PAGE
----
By Jenni Spinner
Once a family is done decking its halls and jingling its bells, something has to be done with the Christmas tree.
Gone are the days when most solid waste departments simply lug the old pines away from suburban curbs and toss them into landfills — the behemoth boughs take too much work to haul, and take up too much space in waste vehicles and landfills. In fact, many departments have barred the practice of dumping trees curbside or in Dumpsters. Here are some creative ways to repurpose Christmas trees.
In Bartow County, Ga., trees are used to create fish habitats. They're collected at the county's recycling plant, inspected (making sure they're free of lights, tinsel, and other baubles harmful to fish and animals), then hauled to nearby bodies of water and sent to the bottom to serve as shelter for aquatic wildlife, which doesn't take long to gather in the pitched pines.
“Pine is the new bait,” says Sheri Henshaw, director of the county's office of environmental programs.
In Tell City, Ind., the street department drops off collected trees with the Tell City Ranger District of the U.S. Forest Service. Last year's program saw more than 80 trees submerged in local lakes to serve as refuge for largemouth bass, bluegill, and other species.
The 2010 holiday season marked the debut of an enterprising program in Mariposa County, Calif. The county still allows burning of discarded trees and other green waste — a tradition for residents — but the resulting smoke affects air quality. Public works encourages residents to drop off trees at its facility for composting; however, the program had not enjoyed much success — last year the facility received only eight trees.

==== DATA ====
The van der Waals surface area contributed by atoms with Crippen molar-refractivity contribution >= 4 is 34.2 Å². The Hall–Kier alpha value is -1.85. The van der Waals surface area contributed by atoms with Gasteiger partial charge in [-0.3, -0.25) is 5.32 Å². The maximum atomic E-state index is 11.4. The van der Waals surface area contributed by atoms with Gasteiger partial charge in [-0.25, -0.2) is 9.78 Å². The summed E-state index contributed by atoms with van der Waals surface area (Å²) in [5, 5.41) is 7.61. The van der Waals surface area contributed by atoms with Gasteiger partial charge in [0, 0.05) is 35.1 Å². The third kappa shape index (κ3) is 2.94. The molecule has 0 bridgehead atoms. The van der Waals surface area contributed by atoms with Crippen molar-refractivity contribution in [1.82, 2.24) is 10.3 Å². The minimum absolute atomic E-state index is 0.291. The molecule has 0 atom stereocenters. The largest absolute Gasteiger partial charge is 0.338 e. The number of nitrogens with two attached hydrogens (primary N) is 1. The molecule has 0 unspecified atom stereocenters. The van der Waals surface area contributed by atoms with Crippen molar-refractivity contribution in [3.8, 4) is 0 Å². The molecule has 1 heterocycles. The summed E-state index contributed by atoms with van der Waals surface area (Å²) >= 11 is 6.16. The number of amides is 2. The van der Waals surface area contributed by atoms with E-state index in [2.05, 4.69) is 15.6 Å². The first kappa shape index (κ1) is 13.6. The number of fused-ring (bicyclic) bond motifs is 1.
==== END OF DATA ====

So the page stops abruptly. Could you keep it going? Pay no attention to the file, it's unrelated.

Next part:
This year, the county increased the number of trees collected by enlisting the help of local nonprofit groups — Boy Scouts of America, church groups, schools, and others.
“We thought if we advertised it as a fundraiser we might get more people to participate,” says Solid Waste and Recycling Manager Michelle Miller. The groups help residents by picking up trees from local homes, and earn money by charging a fee. They then tote the trees to the recycling facility. While a number of groups are participating, the agency still offers residents free drop-off.
Chicago's Streets and Sanitation Department has had success with its multisite drop-off program, launched in 1990. Citizens can bring their discarded trees, stripped of trimmings, to one of nearly two dozen sites. The trees are mulched and used for landscaping in park district projects. The 2009 holiday season saw Chicagoans drop off 11,513 trees for recycling.
“We've kept 128,778 trees out of the waste stream since 1990, so this program can have a very real impact on the environment,” says Mayor Richard M. Daley.
A limited amount of the mulch is also made available free of charge to residents for private yards and gardens.
— Jenni Spinner (email@example.com) is a Chicago-based freelancer and a former editor of PUBLIC WORKS.